St. Andrew Abbey History

      Since January, the Benedictine monks of Saint Andrew Abbey have been commemorating the 100th anniversary of the arrival of the first Benedictine monk in Cleveland.  Fr. Stanislaus Gmuca, OSB, a 28 year old monk of St. Procopius Abbey in Lisle, Illinois arrived at St. Andrew’s Slovak Parish on East 52nd and Superior Avenue in downtown Cleveland on February 5, 1922 and became pastor with the added responsibility of laying the foundation for a monastic community and an all-boys high school.

    St. Procopius Abbey was founded in 1885 by monks who came to Chicago from St. Vincent’s Archabbey in Latrobe, Pennsylvania.  Monks from Bavaria came to Latrobe in 1846 and established St. Vincent’s as the first Benedictine monastery in the United States. A group of monks of Czech heritage were sent to Chicago to work among Czech Catholic immigrants. They established a high school and college in Lisle, Illinois.  Students from Czech-American and Slovak-American families across the nation enrolled in these schools.

    Slovaks and Czechs share the Slavic heritage and their languages are similar but not identical. Usually ruled by larger empires in Europe, both groups had an opportunity for independence after World War I, but the Treaty of Versailles instead united them into one country later known as Czechoslovakia. They became two independent nations after the Velvet Revolution brought an end to eastern European communism in 1989.

   Around 1903, a 19 year old Slovak named John Vaniscak enrolled at St. Procopius High School and College.  He eventually became a monk of that abbey with the religious name of Fr. Gregory.  He was involved with different Slovak-American organizations in the United States which sought to develop religious communities and schools to minister to the needs of immigrant families.

    Bishop Joseph Schrembs of Cleveland was interested in getting a Benedictine monastic community in his diocese since he had attended St. Vincent’s Seminary and his brother was a monk of St. Vincent Archabbey.  Working with officials of Slovak organizations, Bishop Schrembs made it known that he would welcome any group of Benedictines who wanted to come to Cleveland.  Even before his ordination as priest in 1914, Fr. Gregory Vaniscak, OSB worked hard to garner support for a Benedictine abbey and school in Cleveland to work with Slovak immigrants.  He was able to get the support of his superior Abbot Valentine Kohlbeck, OSB and on January 9, 1922, his monks voted to accept Bishop Schrembs offer of St. Andrew’s Parish in Cleveland as a base for founding a new monastery and later a high school.

     However, Fr. Gregory had been assigned to a Slovak parish in Chicago and the Archbishop of Chicago would not release him from that assignment until 1928. So Abbot Valentine sent young Fr. Stanislaus to Cleveland in February of 1922 and then several more priests and brothers over the next few years. In 1929, the monks purchased St. Mary’s Institute, an orphanage run by the Notre Dame Sisters on Buckeye Road on the southeast side of Cleveland.  This became the new St. Andrew’s Priory and Benedictine High School.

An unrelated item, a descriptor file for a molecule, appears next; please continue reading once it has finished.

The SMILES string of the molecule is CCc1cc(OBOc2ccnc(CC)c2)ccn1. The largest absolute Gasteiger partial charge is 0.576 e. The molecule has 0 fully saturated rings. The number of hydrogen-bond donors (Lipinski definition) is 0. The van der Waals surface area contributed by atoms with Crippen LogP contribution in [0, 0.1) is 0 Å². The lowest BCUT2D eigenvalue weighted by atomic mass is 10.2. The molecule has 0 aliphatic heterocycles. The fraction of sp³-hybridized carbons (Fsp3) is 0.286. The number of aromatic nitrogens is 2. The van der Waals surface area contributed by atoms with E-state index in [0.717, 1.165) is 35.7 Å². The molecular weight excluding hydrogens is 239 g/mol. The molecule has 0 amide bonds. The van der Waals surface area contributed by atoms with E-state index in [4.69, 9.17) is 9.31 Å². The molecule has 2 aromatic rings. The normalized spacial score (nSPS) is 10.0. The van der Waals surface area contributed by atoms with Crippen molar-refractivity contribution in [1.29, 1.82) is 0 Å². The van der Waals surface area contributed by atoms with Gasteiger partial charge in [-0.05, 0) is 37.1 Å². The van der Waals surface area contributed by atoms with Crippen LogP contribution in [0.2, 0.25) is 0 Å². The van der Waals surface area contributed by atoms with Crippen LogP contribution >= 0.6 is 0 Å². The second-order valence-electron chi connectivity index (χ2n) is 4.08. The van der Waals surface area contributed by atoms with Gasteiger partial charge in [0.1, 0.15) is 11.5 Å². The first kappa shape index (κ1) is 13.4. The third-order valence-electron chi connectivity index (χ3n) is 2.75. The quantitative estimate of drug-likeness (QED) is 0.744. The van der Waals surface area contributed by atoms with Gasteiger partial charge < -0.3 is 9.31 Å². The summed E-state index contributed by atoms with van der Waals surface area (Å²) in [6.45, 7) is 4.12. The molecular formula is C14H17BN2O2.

The monastic community and the high school continued to grow and the priory became an abbey in 1934 and elected Fr. Stanislaus as the first abbot.  A new high school was built in 1940 and the enrollment reached 1000 boys by the end of the decade.  Abbot Theodore Kojis, OSB was elected the second abbot in 1946 and partially built a new monastery in 1952.  The abbey reached its highest membership in 1960 with 80 monks.  Besides Benedictine High School, the abbey also staffed five parishes – two in the Cleveland diocese – St. Andrew’s and St. Benedict’s. 

      In 1966, Abbot Jerome Koval, OSB was elected the third abbot.  In 1977, Bishop James Hickey of Cleveland asked if the Benedictines would be interested in staffing Assumption Parish in Broadview Heights.  Abbot Jerome accepted the offer and named Fr. Augustine Yurko, OSB as the first Benedictine pastor.  Later, when he retired in 1981, Abbot Jerome would become a senior associate here at Assumption until his death in 1993. 

     Abbot Roger Gries, OSB served as the superior of the Cleveland Benedictines for 20 years until he was named Auxiliary Bishop of Cleveland in 2001.  He named Fr. David Vizsolyi, OSB as the second Benedictine pastor of Assumption in 1983. When Fr. David retired in 1991, Abbot Roger named Fr. Christopher Schwartz, OSB as the third Benedictine pastor of Assumption Parish. Abbot Clement Zeleznik, OSB was elected to succeed Abbot Roger in 2001.  He had been serving as an associate pastor of Assumption Parish at the time.  Fr. Christopher resigned as pastor of Assumption Parish in 2004 and was succeeded by Fr. Justin Dyrwal, OSB, our current pastor who is the fourth Benedictine pastor of Assumption Parish. He had been serving as an associate pastor at Assumption for three years before becoming pastor.  Fr. Christopher would later serve as abbot of St. Andrew Abbey from 2008 to 2013.  He is now in residence at Regina Health Center in Richfield.

     So, at a glance, the Cleveland Benedictine monks have been an integral part of Assumption Parish for the last 45 years.  Three of the abbots have lived here and other monks have served as associate pastors:  Fr. Ronald Mahnke, OSB, Fr. William Matyas, OSB, Fr. Paschal Petcavage, OSB, Fr. Kenneth Katricak, OSB, and now Fr. Louis Carey, OSB. Other monks such as Fr. Joachim Pastirik, OSB and now Fr. Finbar Ramsak, OSB, have provided weekend ministry.


Fr. Christopher Schwartz, OSB

Abbot Clement Zeleznik, OSB

Fr. Justin Dyrwal, OSB

Fr. Paschal Petcavage, OSB

Fr. Finbar Ramsak, OSB

Fr. Louis Carey, OSB

Abbot Roger Gries, OSB